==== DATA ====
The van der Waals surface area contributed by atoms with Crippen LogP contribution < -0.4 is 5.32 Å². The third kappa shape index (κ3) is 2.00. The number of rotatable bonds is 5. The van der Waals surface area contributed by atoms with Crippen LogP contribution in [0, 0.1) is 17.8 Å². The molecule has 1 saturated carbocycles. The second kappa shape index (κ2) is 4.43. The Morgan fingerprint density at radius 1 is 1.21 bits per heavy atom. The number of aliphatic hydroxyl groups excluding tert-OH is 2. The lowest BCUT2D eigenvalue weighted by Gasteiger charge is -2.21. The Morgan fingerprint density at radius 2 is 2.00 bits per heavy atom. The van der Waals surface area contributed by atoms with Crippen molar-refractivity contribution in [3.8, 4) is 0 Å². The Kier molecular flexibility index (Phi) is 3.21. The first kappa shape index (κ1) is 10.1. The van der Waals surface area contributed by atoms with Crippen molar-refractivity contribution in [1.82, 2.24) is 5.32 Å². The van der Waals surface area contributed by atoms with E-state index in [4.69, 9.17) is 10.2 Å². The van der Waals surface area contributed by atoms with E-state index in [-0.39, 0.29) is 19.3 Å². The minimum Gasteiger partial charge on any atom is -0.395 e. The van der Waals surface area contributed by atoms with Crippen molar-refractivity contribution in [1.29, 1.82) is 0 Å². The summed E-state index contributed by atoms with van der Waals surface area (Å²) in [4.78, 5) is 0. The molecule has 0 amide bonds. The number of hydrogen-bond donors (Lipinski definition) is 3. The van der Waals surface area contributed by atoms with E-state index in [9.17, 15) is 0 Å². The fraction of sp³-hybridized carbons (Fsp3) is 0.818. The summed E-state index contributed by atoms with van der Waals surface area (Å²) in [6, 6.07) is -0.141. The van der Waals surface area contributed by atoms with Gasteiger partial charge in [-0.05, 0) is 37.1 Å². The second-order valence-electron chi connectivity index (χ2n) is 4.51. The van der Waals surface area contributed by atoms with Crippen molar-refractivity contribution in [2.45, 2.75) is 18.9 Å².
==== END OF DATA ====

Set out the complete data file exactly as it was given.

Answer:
The van der Waals surface area contributed by atoms with Crippen LogP contribution < -0.4 is 5.32 Å². The third kappa shape index (κ3) is 2.00. The number of rotatable bonds is 5. The van der Waals surface area contributed by atoms with Crippen LogP contribution in [0, 0.1) is 17.8 Å². The molecule has 1 saturated carbocycles. The second kappa shape index (κ2) is 4.43. The Morgan fingerprint density at radius 1 is 1.21 bits per heavy atom. The number of aliphatic hydroxyl groups excluding tert-OH is 2. The lowest BCUT2D eigenvalue weighted by Gasteiger charge is -2.21. The Morgan fingerprint density at radius 2 is 2.00 bits per heavy atom. The van der Waals surface area contributed by atoms with Crippen molar-refractivity contribution in [3.8, 4) is 0 Å². The Kier molecular flexibility index (Phi) is 3.21. The first kappa shape index (κ1) is 10.1. The van der Waals surface area contributed by atoms with Crippen molar-refractivity contribution in [1.82, 2.24) is 5.32 Å². The van der Waals surface area contributed by atoms with E-state index in [4.69, 9.17) is 10.2 Å². The van der Waals surface area contributed by atoms with E-state index in [-0.39, 0.29) is 19.3 Å². The minimum Gasteiger partial charge on any atom is -0.395 e. The van der Waals surface area contributed by atoms with Crippen molar-refractivity contribution in [1.29, 1.82) is 0 Å². The summed E-state index contributed by atoms with van der Waals surface area (Å²) in [4.78, 5) is 0. The molecule has 0 amide bonds. The number of hydrogen-bond donors (Lipinski definition) is 3. The van der Waals surface area contributed by atoms with E-state index in [9.17, 15) is 0 Å². The fraction of sp³-hybridized carbons (Fsp3) is 0.818. The summed E-state index contributed by atoms with van der Waals surface area (Å²) in [6, 6.07) is -0.141. The van der Waals surface area contributed by atoms with Gasteiger partial charge in [-0.05, 0) is 37.1 Å². The second-order valence-electron chi connectivity index (χ2n) is 4.51. The van der Waals surface area contributed by atoms with Crippen molar-refractivity contribution in [2.45, 2.75) is 18.9 Å².